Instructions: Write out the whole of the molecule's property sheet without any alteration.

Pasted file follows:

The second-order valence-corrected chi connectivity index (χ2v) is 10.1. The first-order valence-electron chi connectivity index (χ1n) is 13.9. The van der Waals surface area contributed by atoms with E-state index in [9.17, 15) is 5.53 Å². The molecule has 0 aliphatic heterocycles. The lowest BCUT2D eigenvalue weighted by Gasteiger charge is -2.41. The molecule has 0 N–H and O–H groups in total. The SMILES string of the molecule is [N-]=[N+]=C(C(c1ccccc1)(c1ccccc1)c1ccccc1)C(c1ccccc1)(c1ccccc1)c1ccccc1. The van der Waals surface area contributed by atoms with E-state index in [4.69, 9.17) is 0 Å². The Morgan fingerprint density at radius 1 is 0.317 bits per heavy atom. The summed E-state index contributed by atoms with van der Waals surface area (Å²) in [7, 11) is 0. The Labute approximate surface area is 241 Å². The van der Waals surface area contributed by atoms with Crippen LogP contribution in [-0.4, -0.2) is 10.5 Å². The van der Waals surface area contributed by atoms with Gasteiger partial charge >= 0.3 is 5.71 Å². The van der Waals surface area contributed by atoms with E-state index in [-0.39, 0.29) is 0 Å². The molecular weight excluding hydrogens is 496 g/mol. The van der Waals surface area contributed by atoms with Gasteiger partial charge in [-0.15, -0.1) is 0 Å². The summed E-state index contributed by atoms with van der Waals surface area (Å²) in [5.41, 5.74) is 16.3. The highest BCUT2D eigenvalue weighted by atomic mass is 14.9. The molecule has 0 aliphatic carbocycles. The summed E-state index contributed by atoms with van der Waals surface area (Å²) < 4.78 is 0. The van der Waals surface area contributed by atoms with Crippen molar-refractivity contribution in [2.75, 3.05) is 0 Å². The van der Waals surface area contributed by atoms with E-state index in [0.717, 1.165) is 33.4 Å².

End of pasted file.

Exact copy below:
The second-order valence-corrected chi connectivity index (χ2v) is 10.1. The first-order valence-electron chi connectivity index (χ1n) is 13.9. The van der Waals surface area contributed by atoms with E-state index in [9.17, 15) is 5.53 Å². The molecule has 0 aliphatic heterocycles. The lowest BCUT2D eigenvalue weighted by Gasteiger charge is -2.41. The molecule has 0 N–H and O–H groups in total. The SMILES string of the molecule is [N-]=[N+]=C(C(c1ccccc1)(c1ccccc1)c1ccccc1)C(c1ccccc1)(c1ccccc1)c1ccccc1. The van der Waals surface area contributed by atoms with E-state index in [4.69, 9.17) is 0 Å². The Morgan fingerprint density at radius 1 is 0.317 bits per heavy atom. The summed E-state index contributed by atoms with van der Waals surface area (Å²) in [7, 11) is 0. The Labute approximate surface area is 241 Å². The van der Waals surface area contributed by atoms with Crippen LogP contribution in [-0.4, -0.2) is 10.5 Å². The van der Waals surface area contributed by atoms with Gasteiger partial charge >= 0.3 is 5.71 Å². The van der Waals surface area contributed by atoms with E-state index in [-0.39, 0.29) is 0 Å². The molecular weight excluding hydrogens is 496 g/mol. The van der Waals surface area contributed by atoms with Gasteiger partial charge in [-0.15, -0.1) is 0 Å². The summed E-state index contributed by atoms with van der Waals surface area (Å²) in [5.41, 5.74) is 16.3. The highest BCUT2D eigenvalue weighted by atomic mass is 14.9. The molecule has 0 aliphatic carbocycles. The summed E-state index contributed by atoms with van der Waals surface area (Å²) < 4.78 is 0. The van der Waals surface area contributed by atoms with Crippen molar-refractivity contribution in [2.75, 3.05) is 0 Å². The van der Waals surface area contributed by atoms with E-state index in [0.717, 1.165) is 33.4 Å².